Kodak No.3A Junior Portrait Project
Browsing in a local used camera store, I can across an old camera. Nothing unusual there, but this one was different. The camera is made by Kodak, a trusted name in photography for generations and through my research I discovered it was made in 1918. A date burned into the consciousness of every one from the Commonwealth as the year the First World War ended.
I had already photographed the First World War battlefields and wanted to show there is still a direct connection with that conflict. Mankind should learn from history and not see it as a bunch of random events that sit in books. So I wanted to work with people, but how? Anyone actively involved in the conflict is no longer with us.
Then I read a newspaper story about a man who was 100. He never knew his father as the man died in the First World War, so I wondered how many similar people there were. And that was the basis for the project. To photograph people born the same year the camera was made and in doing.
The Kodak No.3A Junior Autographic was released in 1918 and called a folding pocket camera. This style was popular at the time, but you would need big pockets to carry this one. It is a pretty big camera and used to take a film format that produced negatives the size of a postcard.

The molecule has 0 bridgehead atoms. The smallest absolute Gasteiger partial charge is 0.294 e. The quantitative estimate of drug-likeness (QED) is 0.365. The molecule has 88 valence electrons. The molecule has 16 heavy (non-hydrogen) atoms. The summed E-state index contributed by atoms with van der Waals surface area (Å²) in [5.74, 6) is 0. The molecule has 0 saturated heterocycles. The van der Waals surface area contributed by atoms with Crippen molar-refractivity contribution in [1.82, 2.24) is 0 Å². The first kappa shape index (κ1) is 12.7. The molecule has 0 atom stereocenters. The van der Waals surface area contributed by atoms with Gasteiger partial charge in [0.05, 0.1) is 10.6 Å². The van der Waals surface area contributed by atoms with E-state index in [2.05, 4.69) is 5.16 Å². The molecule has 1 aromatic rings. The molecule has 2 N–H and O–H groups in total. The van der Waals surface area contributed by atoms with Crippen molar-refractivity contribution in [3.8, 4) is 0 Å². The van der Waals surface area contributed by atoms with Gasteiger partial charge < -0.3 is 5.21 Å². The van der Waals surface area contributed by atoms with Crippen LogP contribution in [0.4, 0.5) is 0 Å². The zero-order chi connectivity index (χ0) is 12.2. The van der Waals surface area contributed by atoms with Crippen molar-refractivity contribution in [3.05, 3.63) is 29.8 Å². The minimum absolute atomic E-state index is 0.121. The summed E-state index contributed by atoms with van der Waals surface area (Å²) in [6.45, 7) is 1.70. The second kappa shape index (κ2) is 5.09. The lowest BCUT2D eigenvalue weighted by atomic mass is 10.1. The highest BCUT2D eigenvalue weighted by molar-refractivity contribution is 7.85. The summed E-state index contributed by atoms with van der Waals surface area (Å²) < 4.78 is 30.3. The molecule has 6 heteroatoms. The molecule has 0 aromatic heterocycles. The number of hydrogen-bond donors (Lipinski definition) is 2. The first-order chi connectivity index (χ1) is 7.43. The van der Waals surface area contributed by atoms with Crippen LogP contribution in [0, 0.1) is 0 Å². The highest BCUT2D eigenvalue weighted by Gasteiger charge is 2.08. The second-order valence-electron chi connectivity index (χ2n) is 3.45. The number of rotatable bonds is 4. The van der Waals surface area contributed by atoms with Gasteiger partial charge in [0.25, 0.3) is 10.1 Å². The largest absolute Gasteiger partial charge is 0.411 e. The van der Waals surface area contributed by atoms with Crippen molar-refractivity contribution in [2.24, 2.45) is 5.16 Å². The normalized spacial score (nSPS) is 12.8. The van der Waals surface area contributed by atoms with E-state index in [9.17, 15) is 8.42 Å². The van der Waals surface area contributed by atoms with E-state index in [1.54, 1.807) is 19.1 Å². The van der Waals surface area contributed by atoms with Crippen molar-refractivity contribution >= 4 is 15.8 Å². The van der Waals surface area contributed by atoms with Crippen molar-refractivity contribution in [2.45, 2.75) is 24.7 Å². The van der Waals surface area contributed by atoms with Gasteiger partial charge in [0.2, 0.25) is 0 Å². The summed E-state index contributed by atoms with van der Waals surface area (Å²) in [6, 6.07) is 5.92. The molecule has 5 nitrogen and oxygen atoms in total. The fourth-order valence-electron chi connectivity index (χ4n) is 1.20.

The film was discontinued in the 1970s so I converted the camera to take 120 film, which is still available. The modifications allowed me to fit the modern film into the camera, but I can only get eight pictures from one roll of film, so each image is precious and so I work slowly and methodically to ensure everything is technically correct. This camera has no exposure meter and I have to set the correct aperture, shutter speed and focus point. All of which I cannot see if they are correct. This is photography, when photography was hard, and I love it.
If you know someone that age, perhaps it is a relative or a friend, I would love to get in touch to set up a shoot. It does not matter where in the UK they are as I travel widely with my other work and can arrange a time and date to suit us both.
Do you know someone who will be 100 in 2018? If so please get in touchGavin Parsons
A shoot will not normally take long. I go to the place the model chooses. It could be their home, a relative's home, a day centre, anywhere really. I shoot with available light with maybe a reflector and that is it. I will take a shot with my modern digital camera and then take a roll or two of film with the Kodak No.3A. I then process the images and digitise them before printing.
The model will receive a print of the portrait I select as the best image of the shoot.
There is no charge for the shoot or the print. If relatives etc would like other prints this can be arranged for a small cost to cover expenses of printing and postage.